Except that IIRC the expansion is an order of magnitude larger than the contraction from gravity sources.


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  4. #3  
    Forum Cosmic Wizard spuriousmonkey's Avatar
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    a small bang could also explain expansion.
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  5. #4 Re: A Big Bang is not necessary to explain expansion 
    Time Lord
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    Quote Originally Posted by Numsgil
    Quote Originally Posted by kojax
    If space is contracting into the black hole, near the black hole, then it must be expanding somewhere else to balance the effect, mustn't it?
    Not necessarily. If you think of curved space time as stationary instead of moving, with masses "rolling" down the incline, instead of being "dragged" by space, you don't have to have a "fount" for space.
    If you think of it that way, then it becomes harder to explain how black holes can suck in light.

    If a black hole is dragging the area of space time that the light occupies, then the light doesn't have to slow down in order to be pulled backward, even if it had a perfectly perpendicular path as it tried to exit.



    Midpoints between gravitational bodies, of course, follow a different geometry than gravitational bodies themselves, because they're more like lines than points (though they're probably not exactly lines either).
    Nope, they're points. Check out the Lagrange point link above.
    The actual point in space where all forces balance is a point, yes. However, the balanced-ness doesn't expand outward in all directions uniformly from that point, like it does with gravity. If you treated it as a repulsion effect (perceived repulsion, but it's really because gravity is pulling you away) and decided to try and map it, you'd find that it mapped rather oddly compared to a gravity source.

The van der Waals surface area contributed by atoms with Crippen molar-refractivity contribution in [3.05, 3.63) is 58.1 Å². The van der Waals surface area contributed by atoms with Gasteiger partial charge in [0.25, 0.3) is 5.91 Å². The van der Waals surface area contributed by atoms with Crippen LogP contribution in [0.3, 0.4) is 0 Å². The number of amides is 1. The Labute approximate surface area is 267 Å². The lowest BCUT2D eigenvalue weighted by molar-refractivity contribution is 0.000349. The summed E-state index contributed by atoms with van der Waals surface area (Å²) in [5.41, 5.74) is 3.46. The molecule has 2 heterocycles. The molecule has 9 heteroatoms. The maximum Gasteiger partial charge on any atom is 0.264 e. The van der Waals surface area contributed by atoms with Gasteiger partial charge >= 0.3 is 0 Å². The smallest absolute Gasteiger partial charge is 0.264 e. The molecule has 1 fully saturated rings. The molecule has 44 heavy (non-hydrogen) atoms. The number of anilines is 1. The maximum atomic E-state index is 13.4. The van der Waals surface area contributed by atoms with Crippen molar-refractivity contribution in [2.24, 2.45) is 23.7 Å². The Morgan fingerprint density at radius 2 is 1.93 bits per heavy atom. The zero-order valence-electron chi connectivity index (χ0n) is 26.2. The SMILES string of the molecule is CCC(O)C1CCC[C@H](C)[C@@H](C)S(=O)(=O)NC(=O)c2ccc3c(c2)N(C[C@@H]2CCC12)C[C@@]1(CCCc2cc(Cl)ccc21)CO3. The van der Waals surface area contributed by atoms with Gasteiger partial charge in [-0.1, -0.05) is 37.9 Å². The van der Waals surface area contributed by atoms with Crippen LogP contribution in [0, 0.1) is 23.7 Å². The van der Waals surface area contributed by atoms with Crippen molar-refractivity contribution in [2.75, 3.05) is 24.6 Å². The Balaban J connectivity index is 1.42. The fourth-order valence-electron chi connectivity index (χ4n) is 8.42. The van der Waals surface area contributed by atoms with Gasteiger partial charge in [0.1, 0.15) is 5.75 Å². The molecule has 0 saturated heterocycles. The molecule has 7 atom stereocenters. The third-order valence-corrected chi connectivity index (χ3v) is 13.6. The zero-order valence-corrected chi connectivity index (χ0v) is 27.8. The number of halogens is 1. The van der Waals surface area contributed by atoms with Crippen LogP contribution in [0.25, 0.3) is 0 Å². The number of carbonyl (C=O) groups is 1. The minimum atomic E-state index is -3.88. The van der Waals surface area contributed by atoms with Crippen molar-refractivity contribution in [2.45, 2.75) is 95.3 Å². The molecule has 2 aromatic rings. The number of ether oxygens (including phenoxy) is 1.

So, I mean that the area of perfect balance is a point, but the effect kind of decreases outward as a line, or an elipse, at least with complicated geometry.

    Yeah... an elipse is probably more accurate...


    This could potentially lead to the same result as the Hubble observations. It might appear that space expands in all directions because all the light that reaches us spends a great deal of time in the outer reaches where space is expanding to make up for the contractions near the gravity wells.
    Except that IIRC the expansion is an order of magnitude larger than the contraction from gravity sources.
    That would be the best test of the theory.

    If, even after throwing in Dark Matter, or allowing for an infinitely sized universe (with decreasing average density in all directions), there simply isn't enough contraction taking place to justify the expansion, then I guess the theory fails.
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  6. #5  
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    Just my theory and warning my writing sux

    Look at the black hole as a giant vacum cleaner it does same as everything else in the universe one giant recycling bin it doesnt erase information it turns it all back into its original form wich gets shot back out into space to be picked up by the same or another universe, one giant recycling bin ..